I suppose I ought to get out of my chair and frantically tidy up the house for the real estate agent who's dropping by this morning. Then again, there's nothing I can do about the fact that we need a new roof, so I might as well let myself enjoy this hot coffee. I am hopeful that the agent's visit will be the penultimate step in the "will they make an offer?" drama that's been keeping us up at nights. But who knows? I've never sold a house before; it's all a mystery to me.
I've been busily cooking for boys, weeding in the garden, accumulating dorm-room supplies, mowing grass between raindrops, and reading about crime in Georgian England. Did you know that "impersonating an Egyptian" (i.e., a gypsy) was a capital offense? So were "cutting down an ornamental shrub" and "appearing on a high-road with a sooty face." I am learning a lot from this Hughes book.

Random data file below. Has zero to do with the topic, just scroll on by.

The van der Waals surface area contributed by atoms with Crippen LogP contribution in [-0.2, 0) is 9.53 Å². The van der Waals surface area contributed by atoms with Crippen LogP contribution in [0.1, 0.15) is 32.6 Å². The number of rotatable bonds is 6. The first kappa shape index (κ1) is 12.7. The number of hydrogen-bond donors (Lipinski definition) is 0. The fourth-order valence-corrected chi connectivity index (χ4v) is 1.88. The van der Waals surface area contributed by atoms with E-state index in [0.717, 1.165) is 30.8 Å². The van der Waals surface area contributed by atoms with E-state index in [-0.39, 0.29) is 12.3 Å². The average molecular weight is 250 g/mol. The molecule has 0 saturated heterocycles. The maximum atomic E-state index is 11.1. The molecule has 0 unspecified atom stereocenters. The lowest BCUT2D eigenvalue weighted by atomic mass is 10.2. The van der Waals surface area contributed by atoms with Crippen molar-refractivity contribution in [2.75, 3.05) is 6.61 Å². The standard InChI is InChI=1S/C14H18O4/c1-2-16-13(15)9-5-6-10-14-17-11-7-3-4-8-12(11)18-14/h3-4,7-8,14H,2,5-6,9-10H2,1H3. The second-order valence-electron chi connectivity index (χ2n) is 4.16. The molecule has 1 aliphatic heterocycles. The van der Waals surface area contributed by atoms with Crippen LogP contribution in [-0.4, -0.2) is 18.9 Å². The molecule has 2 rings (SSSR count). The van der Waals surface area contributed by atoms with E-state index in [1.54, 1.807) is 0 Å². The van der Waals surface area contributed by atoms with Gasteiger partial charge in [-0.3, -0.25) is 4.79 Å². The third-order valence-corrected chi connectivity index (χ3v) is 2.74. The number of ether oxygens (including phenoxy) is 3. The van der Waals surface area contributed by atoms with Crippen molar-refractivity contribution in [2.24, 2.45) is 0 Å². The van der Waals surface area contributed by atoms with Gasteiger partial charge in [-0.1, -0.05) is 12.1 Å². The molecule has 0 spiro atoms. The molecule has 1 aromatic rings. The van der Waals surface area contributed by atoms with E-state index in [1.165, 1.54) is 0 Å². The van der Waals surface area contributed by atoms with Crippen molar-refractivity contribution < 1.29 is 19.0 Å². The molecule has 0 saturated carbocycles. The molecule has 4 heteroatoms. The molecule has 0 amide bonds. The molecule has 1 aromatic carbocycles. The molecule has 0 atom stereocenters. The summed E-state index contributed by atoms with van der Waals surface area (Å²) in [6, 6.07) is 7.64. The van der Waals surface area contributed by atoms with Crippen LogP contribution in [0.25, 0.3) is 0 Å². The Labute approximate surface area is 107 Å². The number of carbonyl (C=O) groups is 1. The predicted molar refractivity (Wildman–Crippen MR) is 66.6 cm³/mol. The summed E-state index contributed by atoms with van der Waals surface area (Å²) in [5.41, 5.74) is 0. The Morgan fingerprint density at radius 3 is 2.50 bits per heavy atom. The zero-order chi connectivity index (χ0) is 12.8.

Yesterday I asked the boys (two of the least criminal types you'd ever hope to meet) whether they agreed with the author's generalization that "crime is, was, and always will be a young man's trade." They thought for a moment and then said yes.